The hack tutorial alongwith link to ...
Wow, I have found interesting solution:
1) duplicate main video streams and put over the main stream, just off-seting them 1 frame after
2) change the opacity of the top video to 31%, second to 51%, (leave third at 100%)
and the flickering will go away!
p.s. just play video preview, and start changing the opacity manually, to find your best ...
Many ways here:
You can render your video using Mainconcept renderer with one of the
Internet 4:3 SD templates
You can create your own render template that best meets the YouTube specs
You can upload your video w/o rendering, and let YouTube convert it for you (in this
case, you can not apply a watermark)
You can use free extension Video4YouTube
Not sure if you are asking about rendering to edit, or rendering for output to Youtube...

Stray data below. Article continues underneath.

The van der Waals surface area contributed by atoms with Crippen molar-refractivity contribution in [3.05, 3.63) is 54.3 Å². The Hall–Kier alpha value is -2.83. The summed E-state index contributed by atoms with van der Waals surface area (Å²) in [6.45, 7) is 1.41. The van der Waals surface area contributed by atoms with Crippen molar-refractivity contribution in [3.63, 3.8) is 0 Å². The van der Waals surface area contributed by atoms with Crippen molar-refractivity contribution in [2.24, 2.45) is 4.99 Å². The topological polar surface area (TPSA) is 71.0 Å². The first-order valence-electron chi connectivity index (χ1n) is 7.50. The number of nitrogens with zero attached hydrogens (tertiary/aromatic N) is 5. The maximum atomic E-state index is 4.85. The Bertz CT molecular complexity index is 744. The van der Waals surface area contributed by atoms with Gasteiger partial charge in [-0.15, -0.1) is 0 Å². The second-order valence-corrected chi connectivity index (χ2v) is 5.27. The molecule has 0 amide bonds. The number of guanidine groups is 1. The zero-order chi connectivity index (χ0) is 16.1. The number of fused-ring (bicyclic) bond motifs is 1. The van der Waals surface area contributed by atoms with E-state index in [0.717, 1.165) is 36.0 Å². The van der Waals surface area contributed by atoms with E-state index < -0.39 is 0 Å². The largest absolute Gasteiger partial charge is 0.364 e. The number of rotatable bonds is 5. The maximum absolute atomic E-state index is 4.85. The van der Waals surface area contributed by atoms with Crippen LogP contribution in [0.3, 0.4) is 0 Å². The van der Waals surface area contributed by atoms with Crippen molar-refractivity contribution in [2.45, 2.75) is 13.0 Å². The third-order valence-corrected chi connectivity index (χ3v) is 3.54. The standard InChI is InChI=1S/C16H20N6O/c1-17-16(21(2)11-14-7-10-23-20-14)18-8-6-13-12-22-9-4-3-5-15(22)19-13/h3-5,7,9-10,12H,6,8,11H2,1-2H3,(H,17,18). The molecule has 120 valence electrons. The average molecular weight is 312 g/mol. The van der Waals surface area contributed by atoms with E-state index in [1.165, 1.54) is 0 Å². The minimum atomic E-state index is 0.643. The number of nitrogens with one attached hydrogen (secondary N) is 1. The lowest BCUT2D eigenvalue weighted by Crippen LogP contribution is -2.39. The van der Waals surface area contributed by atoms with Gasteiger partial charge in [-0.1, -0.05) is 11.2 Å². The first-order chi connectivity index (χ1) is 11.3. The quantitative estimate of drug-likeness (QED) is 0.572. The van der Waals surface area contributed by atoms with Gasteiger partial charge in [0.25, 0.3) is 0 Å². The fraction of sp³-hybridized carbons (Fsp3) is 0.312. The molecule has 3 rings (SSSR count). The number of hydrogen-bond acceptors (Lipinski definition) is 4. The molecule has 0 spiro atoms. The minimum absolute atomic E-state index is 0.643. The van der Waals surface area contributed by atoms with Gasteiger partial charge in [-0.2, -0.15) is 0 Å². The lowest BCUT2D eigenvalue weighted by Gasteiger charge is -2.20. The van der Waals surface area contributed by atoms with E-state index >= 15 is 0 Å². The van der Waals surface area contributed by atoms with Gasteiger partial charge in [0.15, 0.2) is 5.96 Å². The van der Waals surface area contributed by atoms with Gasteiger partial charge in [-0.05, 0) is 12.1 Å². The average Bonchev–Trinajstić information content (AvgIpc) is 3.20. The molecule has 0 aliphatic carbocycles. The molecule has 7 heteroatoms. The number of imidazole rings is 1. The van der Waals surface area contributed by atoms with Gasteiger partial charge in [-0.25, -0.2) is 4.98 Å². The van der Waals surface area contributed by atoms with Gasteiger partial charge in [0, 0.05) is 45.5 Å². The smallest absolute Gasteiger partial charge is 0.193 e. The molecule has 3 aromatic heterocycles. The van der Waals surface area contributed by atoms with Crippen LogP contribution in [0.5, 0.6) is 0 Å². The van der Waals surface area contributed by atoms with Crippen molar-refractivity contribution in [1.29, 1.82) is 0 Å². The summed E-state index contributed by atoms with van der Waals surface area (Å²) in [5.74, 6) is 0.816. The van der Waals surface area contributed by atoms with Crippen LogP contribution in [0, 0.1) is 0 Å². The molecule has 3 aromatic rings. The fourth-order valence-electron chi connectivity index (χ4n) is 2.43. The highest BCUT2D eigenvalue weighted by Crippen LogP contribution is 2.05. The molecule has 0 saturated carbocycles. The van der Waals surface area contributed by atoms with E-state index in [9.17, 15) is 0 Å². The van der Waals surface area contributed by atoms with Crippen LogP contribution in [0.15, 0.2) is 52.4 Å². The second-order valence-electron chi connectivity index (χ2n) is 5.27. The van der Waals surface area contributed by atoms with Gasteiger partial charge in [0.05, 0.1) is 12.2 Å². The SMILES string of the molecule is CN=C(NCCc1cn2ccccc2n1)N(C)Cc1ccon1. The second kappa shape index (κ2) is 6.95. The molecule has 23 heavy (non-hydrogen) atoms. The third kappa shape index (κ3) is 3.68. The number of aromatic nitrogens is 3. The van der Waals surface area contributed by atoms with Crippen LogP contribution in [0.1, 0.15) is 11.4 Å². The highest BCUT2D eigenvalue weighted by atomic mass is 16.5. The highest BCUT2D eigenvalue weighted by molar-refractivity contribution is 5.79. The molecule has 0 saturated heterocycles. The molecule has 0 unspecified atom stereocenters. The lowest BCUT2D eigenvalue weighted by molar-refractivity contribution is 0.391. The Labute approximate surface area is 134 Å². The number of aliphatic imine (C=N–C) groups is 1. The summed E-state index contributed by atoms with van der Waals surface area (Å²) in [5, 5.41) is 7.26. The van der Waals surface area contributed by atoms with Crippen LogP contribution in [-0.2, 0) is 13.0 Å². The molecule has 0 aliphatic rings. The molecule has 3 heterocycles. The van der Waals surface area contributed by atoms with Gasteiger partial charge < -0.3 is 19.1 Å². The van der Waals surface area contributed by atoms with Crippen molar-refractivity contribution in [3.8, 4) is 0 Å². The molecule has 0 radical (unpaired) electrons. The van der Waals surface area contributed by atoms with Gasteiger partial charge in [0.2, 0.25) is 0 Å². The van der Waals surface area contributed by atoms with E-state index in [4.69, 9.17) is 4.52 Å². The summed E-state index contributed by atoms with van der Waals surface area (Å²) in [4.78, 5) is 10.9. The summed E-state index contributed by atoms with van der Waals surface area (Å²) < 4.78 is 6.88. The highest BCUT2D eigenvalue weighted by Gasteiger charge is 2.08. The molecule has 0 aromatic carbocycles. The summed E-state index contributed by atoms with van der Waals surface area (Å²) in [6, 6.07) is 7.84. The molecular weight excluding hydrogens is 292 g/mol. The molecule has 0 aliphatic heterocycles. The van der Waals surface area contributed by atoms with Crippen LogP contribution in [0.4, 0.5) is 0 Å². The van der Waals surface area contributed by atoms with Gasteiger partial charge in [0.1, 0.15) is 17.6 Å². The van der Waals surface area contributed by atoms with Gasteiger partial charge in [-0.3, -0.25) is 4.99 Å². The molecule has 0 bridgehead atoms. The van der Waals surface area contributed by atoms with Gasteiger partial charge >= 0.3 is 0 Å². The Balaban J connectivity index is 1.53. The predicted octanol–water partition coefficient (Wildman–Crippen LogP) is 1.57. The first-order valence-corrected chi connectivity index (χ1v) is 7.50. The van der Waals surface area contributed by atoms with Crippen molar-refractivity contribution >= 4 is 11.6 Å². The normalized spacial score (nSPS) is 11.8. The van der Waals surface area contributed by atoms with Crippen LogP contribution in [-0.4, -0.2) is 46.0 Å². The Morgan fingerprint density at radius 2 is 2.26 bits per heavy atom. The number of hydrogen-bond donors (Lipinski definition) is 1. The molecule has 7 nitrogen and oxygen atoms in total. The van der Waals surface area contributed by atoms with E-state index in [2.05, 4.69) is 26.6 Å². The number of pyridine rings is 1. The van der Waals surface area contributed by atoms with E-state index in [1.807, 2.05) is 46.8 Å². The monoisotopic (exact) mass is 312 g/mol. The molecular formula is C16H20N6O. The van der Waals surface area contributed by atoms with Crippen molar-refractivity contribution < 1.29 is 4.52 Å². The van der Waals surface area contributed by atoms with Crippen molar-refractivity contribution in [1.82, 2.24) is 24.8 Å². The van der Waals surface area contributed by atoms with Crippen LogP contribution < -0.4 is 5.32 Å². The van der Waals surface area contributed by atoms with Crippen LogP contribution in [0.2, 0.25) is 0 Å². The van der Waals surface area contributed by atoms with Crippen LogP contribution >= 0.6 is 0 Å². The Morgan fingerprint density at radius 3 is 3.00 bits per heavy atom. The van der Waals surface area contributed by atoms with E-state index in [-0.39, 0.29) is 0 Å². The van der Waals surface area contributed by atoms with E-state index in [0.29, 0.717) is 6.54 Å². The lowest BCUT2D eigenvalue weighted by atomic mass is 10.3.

Whilst Editing pretty much whatever your system is setup up for will be fine, most likely Mpeg-2 or DVCPROHD will get you by...
But if you are referring to uploading to youtube, your best bet will be H264 since that is what Youtube will convert it to anyway.
Here is ...
The smallest possible output is 0 bytes. Simply delete the video. Otherwise, it is going to depend on the bit-rates supported by whatever output format you want to use. Simply choose an output with the lowest possible bit-rate and number of frames and output.
Trying to get 40 hours in to 100Mb requires a .7kbps data rate though. You are unlikely to have ...
Blender does have compositing capability, and can be used to do some of the stuff that AE does. It's free, but you have to learn how to use it, so how highly you value your time counts in the final equation.
If you want to see Blender in action as a compositor you can see the "Tears of Steel" short film made with Blender last year.
Say, you have a video that has indoor and outdoor scenes, and also some other tracks. And you notice that indoor parts require brightness/saturation adjustment.
You cut your video into a sequence of scenes (Video Events), and you find it boring to apply FX to all/several indoor events, especially if they are cut into many places across your video.
I use a ...